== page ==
Jinmenken are dogs with human-faces that were first said to be seen in rural Japan, then later starting sprinting around urban areas and highways at night. In the 80s, there were even numerous sightings of jinmenken in the backstreets of Shibuya (one of the most populated areas in Tokyo). Jinmenken can also talk, so if you happen to see one you could strike up a conversation. That being said, whilst they aren’t likely to kill you, jinmenken are said to be pretty rude, so don’t expect to get much out of the chat. Furthermore, they induce feelings of dread and despair in those who see them and are even considered as bad omens indicating near-future disaster.
Throughout the Edo Era there were actually people who claimed to have seen jinmenken, to such a point there were supposedly news articles on sightings from time-to-time. Though there’s speculation that those said to have seen jinmenken likely just bumped into a Japanese macaque because, you know, snow monkeys are always being confused with doom-bringing dogs with human faces … Still, there are other theories, perhaps there’s a more plausible explanation? Not so fast, one such theory is that jinmenken are in fact the spirits of traffic accident victims or dogs possessed by evil spirits. I guess, I’ll stick with the snow monkeys.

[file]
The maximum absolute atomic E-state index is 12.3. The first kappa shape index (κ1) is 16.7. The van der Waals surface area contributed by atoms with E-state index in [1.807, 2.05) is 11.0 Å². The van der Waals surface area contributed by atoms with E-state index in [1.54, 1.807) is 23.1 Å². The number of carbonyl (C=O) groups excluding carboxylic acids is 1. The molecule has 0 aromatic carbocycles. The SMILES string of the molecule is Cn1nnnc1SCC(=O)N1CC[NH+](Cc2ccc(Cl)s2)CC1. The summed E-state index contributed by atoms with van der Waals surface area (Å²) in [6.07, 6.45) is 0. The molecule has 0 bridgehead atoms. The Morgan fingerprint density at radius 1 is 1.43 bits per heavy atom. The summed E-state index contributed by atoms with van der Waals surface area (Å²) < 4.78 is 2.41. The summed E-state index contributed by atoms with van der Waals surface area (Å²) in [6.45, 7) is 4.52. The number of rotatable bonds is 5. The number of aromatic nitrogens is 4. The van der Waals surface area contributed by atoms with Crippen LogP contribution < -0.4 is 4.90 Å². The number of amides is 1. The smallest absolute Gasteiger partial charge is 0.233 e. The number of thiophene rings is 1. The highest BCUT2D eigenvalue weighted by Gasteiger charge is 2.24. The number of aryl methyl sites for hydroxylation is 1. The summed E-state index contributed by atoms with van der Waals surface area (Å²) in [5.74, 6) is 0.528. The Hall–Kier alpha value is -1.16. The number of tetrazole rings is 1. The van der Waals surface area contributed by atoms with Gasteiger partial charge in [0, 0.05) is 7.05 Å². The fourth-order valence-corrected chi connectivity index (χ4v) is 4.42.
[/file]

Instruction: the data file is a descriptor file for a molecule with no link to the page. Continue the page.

5. The Fatal Fare
We’re moving back to something darker, but The Fatal Fare should only concern you if you’re a taxi driver in Japan. According to the legend, a person suddenly appears and hails a taxi—this should set off alarm bells, as people aren’t known to appear out-of-nowhere. Still, taxi drivers are often friendly in Japan, so the driver is likely to let our miraculously materialising friend in. The mysterious ‘out-of-nowhere’ passenger requests a ride somewhere the taxi driver hasn’t heard of, but the passenger reassures the driver offering directions. So, being all accommodating, the driver agrees. The journey lasts a while as they get further-and-further from the town/city/wherever they started off. Eventually the taxi driver turns around (never take your eyes off the road, folks) to the mysterious passenger, only to see (or not) they’ve pulled their vanishing trick once again. Turning back to the steering wheel, the driver realises he’s about to head off a cliff. The moral of the story? Don’t trust people who appear out-of-nowhere, always look at the road, and next time someone asks you to take them somewhere you don’t know, use a GPS.